[2] Cited in Samuel Zinner, 'New Archival Discoveries on Wannsee Conference Participant Georg Leibbrandt and “SS-Mann” Karl Stumpp (Draft)', paper presented at the German Studies Association Conference, New Orleans, 20.9.2003, p.12, n.4, accessed on 19.3.2018 at http://www.leibbrandt.com/leibbrandt_archive/dr_georg_leibbrandt/Dr_G_leibbrandt2012-libre.pdf.
[3] Carlo Mattogno, Gli Einsatzgruppen nei territori orientali occupati (Genoa, 2016), p.105.
[4] Cited in Christoph Dieckmann, 'Lithuania in Summer 1941: The German Invasion and the Kaunas Pogrom', in Elazar Barkan, Elizabeth A. Cole and Kai Struve (eds), Shared History – Divided Memory: Jews and Others in Soviet-Occupied Poland, 1939–1941 (Leipzig, 2007), p.366.
[5] Cited in Eric J. Schmaltz and Samuel D. Sinner, 'The Nazi Ethnographic Research of Georg Leibbrandt and Karl Stumpp in Ukraine, and Its North American Legacy', Holocaust and Genocide Studies, 14 (1), March 2000, pp.28–64, here p.42.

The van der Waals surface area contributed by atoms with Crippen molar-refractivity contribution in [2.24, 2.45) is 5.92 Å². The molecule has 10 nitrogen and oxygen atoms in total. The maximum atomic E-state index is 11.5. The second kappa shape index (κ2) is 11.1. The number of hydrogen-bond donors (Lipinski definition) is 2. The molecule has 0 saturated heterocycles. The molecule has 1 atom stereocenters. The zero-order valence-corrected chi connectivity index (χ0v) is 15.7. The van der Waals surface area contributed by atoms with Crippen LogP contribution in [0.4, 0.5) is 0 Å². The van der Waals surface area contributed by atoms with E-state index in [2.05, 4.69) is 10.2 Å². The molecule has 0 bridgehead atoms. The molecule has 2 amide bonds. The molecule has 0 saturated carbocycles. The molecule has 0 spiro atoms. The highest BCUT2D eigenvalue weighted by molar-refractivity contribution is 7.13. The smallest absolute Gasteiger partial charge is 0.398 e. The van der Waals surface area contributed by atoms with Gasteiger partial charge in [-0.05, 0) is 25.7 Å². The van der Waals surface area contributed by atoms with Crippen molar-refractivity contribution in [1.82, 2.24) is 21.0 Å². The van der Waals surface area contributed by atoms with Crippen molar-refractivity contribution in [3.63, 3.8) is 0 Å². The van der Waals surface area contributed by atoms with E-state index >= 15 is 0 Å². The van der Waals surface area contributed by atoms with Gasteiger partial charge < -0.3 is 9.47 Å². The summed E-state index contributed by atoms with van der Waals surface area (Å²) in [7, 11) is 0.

[6] Cited by Christopher R. Browning, 'Evidence for the Implementation of the Final Solution', expert witness document, David Irving v Penguin Books and Deborah Lipstadt (2000), accessed on 19.3.2018 at https://www.hdot.org/browning/#note_browning_5110_n85.
[7] Carlo Mattogno, Jürgen Graf, Thomas Kues, The “Extermination Camps” of “Aktion Reinhardt”—An Analysis and Refutation of Factitious “Evidence,” Deceptions and Flawed Argumentation of the “Holocaust Controversies” Bloggers, Holocaust Handbooks, 2013 [hereafter MGK, Extermination Camps], p.282. Mattogno, Gli Einsatzgruppen, p.123.